4. Good Behavior Game 

The Good Behavior game is an intervention that can be implemented in the classroom to improve behavior and academics. This program is recommended by the Substances Abuse and Mental Health Service Administration (SAMHSA). Evaluation shows that Good Behavior Game participants show decreased tobacco and alcohol use, decreased illicit drug use, and reduced use of services for drug abuse. 


5. LifeSkills Training 

LifeSkills Training is a school-based prevention program targeting middle school adolescents. This 3-year program trains students in self-management skills, social skills, and drug awareness and resistance skills, including tobacco. LifeSkills Training is rated by Blueprints Programs as a Model Plus program and rated 3.9-4.0 by SAMHSA.


6. Voluntary No Smoking Areas/Young Lungs At Plays Signs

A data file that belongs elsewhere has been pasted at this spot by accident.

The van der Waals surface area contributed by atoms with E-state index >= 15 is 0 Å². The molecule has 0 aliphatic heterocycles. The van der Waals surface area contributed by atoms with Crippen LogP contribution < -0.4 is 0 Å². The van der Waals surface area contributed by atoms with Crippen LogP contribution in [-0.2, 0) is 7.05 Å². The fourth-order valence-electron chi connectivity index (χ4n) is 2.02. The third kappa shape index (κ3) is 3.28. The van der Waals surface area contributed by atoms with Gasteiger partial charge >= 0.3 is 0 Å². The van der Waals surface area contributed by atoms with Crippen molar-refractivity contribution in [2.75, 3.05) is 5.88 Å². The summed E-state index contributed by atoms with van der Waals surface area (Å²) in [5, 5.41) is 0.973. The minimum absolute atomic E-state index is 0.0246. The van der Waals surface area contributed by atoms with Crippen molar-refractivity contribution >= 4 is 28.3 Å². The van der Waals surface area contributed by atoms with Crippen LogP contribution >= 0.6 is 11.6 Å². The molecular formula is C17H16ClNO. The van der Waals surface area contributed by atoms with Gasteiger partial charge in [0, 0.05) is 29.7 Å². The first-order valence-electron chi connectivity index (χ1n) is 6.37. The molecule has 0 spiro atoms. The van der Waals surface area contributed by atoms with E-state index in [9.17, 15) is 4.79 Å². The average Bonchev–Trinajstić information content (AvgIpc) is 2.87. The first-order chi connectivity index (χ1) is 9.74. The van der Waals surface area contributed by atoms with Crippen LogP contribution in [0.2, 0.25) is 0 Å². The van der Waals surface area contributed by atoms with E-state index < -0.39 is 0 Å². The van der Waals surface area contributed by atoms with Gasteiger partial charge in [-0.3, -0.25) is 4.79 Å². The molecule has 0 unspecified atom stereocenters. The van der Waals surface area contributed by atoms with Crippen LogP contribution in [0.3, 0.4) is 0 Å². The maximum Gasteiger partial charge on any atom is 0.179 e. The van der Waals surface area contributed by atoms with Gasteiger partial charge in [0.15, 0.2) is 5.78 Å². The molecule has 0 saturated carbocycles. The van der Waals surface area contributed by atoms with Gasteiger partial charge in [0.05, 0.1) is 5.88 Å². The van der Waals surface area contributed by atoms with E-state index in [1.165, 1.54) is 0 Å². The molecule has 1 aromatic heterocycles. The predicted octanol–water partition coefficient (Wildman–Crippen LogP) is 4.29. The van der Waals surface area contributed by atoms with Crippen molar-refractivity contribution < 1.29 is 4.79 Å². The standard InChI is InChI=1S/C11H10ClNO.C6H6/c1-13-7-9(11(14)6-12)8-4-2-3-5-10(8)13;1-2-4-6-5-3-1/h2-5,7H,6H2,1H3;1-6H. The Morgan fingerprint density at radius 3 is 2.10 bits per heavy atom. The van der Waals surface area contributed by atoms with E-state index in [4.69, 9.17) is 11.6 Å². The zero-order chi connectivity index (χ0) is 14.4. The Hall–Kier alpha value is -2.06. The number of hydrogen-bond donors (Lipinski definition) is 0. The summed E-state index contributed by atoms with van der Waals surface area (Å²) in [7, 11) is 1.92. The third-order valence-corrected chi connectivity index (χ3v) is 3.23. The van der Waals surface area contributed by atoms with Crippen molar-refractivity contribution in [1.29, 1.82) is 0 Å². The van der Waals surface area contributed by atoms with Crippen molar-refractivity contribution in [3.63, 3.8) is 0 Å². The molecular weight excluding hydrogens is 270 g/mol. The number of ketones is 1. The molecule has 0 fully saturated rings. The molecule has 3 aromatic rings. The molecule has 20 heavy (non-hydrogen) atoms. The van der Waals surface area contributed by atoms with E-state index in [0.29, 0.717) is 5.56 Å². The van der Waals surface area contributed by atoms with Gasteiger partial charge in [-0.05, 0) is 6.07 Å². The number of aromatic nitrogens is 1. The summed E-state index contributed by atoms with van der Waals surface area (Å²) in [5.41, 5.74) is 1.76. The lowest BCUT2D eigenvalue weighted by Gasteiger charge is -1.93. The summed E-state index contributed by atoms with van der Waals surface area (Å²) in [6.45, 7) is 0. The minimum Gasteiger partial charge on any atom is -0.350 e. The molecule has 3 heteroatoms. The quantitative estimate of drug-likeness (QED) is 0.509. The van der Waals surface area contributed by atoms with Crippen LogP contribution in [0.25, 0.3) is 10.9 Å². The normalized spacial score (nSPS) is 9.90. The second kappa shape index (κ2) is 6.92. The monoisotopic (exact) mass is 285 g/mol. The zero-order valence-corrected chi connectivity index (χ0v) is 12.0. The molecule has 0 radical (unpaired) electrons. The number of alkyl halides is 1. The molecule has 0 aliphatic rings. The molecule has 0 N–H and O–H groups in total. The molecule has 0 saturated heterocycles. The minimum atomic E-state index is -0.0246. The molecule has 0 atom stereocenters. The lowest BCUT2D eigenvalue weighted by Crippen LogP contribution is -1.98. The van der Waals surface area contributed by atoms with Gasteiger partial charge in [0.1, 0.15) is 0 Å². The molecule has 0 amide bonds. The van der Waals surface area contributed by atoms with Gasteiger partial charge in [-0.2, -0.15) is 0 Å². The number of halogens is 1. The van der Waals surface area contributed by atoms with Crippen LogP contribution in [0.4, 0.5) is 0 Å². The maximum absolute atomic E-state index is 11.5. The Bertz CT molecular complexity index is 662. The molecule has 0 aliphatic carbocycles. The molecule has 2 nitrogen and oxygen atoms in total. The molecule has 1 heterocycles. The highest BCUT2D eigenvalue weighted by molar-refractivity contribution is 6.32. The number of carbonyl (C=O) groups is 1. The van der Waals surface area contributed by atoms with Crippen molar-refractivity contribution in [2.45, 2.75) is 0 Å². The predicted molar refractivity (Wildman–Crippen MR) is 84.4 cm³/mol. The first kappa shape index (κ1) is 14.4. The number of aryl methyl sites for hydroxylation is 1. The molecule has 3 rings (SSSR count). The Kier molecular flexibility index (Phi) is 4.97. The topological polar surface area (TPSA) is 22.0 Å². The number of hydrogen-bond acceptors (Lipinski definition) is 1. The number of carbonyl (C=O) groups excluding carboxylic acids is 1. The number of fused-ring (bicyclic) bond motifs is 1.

Evidence shows that policies restricting tobacco use (smoking) in public places, both indoor and outdoor, decreases exposure to secondhand smoke and the prevalence of tobacco use. Due to Tennessee’s preemption laws, smoking is currently allowed in outdoor public spaces. Signage that promotes voluntary no-smoking areas has potential to increase support to tobacco bans and decrease exposure to secondhand smoke. One example of this signage is the “young lungs at play” campaign that reminds the public that secondhand smoke is harmful to children.


1. BlueCross BlueShield Grants

Purpose: BlueCross BlueShield of Tennessee awards funding for programs that help to create active, healthy spaces across the state. BCBS manages two funding opportunities—BlueCross Healthy Place and Community Trust grants. See the source below for specific funding criteria and exclusions. 

Duration: Varies 

Amount: Varies 


2. Community Foundations